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A How-To Guide on Promoting Yourself

A How-To Guide on Promoting Yourself

Contributed by: Carol Hurst, LVT, CVPM, CVJ

 

Arrogant is defined as having or revealing an exaggerated sense of one’s own importance or abilities.  To brag is the act of talking boastfully, and to boast is to show excessive pride and self-satisfaction in one’s achievements, possessions or abilities.

 

If these are the words that come to mind when you even think of talking about something you accomplished or offering your expertise in a certain area, you need to pull up a seat and start taking notes about why promoting yourself is a great career move.

 

I fall into the trap that so many have.  I would have an idea to offer my help, or make a suggestion based on my experience, or ask for something that I wanted and I would think of those three little words and I would clam up. My habit was always to work hard, keep my head down and in the end everything would pay off.  Why wouldn’t it, right?  Hard work always gets rewarded and opportunities arise with dedication and patience.

 

While this may be true for some circumstances, you are doing yourself a disservice if you are waiting around for someone to take notice of you and open a door.  Promoting yourself doesn’t have to be obnoxious or negative.  In fact, I’ve made 2017 the year of my own self-promotion and I’m having so much fun that I think this mentality will become my new habit.  After all, who is going to advocate for you if you don’t do it for yourself?

 

Here are some examples:

 

1. Asking for a raise.

 

Unless your company has a clearly defined and organized method for awarding raises, the sad truth is that it might not happen otherwise.  Or if it does happen, it is years too late.  In fact, I keep a running list of my accomplishments, projects and goals met just for this very reason.  If there is ever a time that you are feeling under-appreciated and underpaid, you have a list of contributions to back up your request.
 

2. Creating opportunities.

 
I did an incredibly bold thing earlier in the year.  I told Dr. Andy Roark (whom I had been following for several years and admired for his contributions to the veterinary community) that I wanted to be part of his conference team if the opportunity arose.  Now, the results of these types of situations aren’t nearly as important as taking the action to offer to help.
  

Several years ago I wouldn’t have even thought to talk to someone so well-known and influential in the community.  If you see a role, a position, a relationship that you want, you can’t just hope that the door will open and it will land in your lap.  Even if that situation doesn’t pan out, it will embolden you to take the chance with other situations.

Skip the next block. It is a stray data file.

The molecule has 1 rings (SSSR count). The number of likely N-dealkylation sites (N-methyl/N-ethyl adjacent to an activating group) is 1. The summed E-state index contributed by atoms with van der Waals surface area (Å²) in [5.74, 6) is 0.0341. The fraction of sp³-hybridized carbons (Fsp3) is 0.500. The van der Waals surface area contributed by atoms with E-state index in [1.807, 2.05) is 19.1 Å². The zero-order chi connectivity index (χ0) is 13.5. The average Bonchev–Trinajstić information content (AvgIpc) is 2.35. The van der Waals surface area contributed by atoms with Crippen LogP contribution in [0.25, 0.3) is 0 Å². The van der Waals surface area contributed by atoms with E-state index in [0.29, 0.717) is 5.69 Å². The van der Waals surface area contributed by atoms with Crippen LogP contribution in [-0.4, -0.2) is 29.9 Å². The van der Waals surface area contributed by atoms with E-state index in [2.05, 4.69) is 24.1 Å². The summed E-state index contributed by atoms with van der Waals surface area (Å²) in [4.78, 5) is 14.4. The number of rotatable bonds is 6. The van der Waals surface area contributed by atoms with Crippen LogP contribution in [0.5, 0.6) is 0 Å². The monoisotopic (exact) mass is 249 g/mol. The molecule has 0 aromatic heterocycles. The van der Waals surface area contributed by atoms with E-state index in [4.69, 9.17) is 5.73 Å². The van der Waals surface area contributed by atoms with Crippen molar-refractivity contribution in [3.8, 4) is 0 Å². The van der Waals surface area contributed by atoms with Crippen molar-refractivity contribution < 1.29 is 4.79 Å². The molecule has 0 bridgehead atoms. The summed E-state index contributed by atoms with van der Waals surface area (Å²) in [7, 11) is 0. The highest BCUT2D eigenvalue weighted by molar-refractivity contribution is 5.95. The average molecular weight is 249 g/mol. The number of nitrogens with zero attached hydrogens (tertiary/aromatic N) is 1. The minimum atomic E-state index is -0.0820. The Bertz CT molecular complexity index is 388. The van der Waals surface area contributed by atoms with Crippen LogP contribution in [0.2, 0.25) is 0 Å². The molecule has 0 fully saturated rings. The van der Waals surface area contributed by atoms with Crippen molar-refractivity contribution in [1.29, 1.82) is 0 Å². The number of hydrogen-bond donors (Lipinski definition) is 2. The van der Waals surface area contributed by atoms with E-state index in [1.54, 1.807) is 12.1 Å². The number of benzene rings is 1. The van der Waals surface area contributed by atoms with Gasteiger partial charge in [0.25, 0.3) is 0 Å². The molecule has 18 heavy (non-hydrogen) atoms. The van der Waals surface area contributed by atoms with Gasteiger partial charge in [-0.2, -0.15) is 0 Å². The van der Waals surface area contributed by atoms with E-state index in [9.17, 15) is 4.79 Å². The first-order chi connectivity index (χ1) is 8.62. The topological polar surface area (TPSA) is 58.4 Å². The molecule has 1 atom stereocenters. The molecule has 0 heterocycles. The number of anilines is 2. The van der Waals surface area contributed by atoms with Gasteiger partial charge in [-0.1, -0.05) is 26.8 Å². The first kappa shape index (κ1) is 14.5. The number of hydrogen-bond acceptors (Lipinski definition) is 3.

3. Networking

 
Networking is the cornerstone if you want to be more involved in the veterinary community.   As an introvert, I denied for years that it could have as big of an impact as it does.  Networking also provides personal support in a field that needs it.  How do you “self-promote” to network?  Go to the free dinner CE meetings that are often sponsored by drug companies.  Sit by someone you don’t know and strike up a conversation. 
 
Do you have veterinary organizations that are local or state-wide?  Call and inquire about volunteering.  Even getting involved with rescue organizations or non-profits can help you do something great for the community and show off your skills.
 

4. Groups

 
There are many Facebook groups dedicated to different aspects of the veterinary profession.  The purpose of most of them is to exchange ideas and provide support.  Many of people feel intimidated when they join.  They sit back and watch, never asking a question and never contributing.  Like everything in life, no one knows everything about veterinary medicine.  We all need help. Jump in, ask a question or if someone inquires about a situation that you are familiar with, offer your opinion.
 
So many of us don’t want to put on display what skills we have.  It isn’t a bad thing to be a walking advertisement for yourself.  It also isn’t bad to “throw yourself out there” and try something new, offer to volunteer or make a new friend.
 


CarolHurstAbout the Author

Carol has been in the veterinary industry since 2005 when she graduated tech school and became a Licensed Veterinary Technician. A fascination with animal medicine was only the beginning. Even more than helping furred and feathered friends, she found that she enjoyed being able to affect the positive change within her clinic that having a leadership role afforded her. She’s been managing for nine years. An interest in using her skills to improve the veterinary industry has led her to volunteer her time. She currently writes articles to help educate bird owners through the National Association of Avian Veterinarians, she served as the Newsletter Editor for her state Veterinary Technician Association, she writes articles for her state’s veterinary association’s website dedicated to educating pet owners and she’s also written numerous management related articles. Through her quality education materials she gained the designation as a Certified Veterinary Journalist in December of 2016. After many years of study, she gained the designation as a Certified Veterinary Practice Manager in November of 2016. Her proudest accomplishment to date is the work that she’s performed for her local management group. She has been a member since 2010 and currently serves as the Vice-President, playing an integral part in forming the Board that has helped empower managers to reach their full potential. It was from the enrichment gained through helping other managers that ignited her own spark and started her own journey, as she partnered with Amy Kelley, CVPM, to form Blue Flame Veterinary Consulting in December of 2016.

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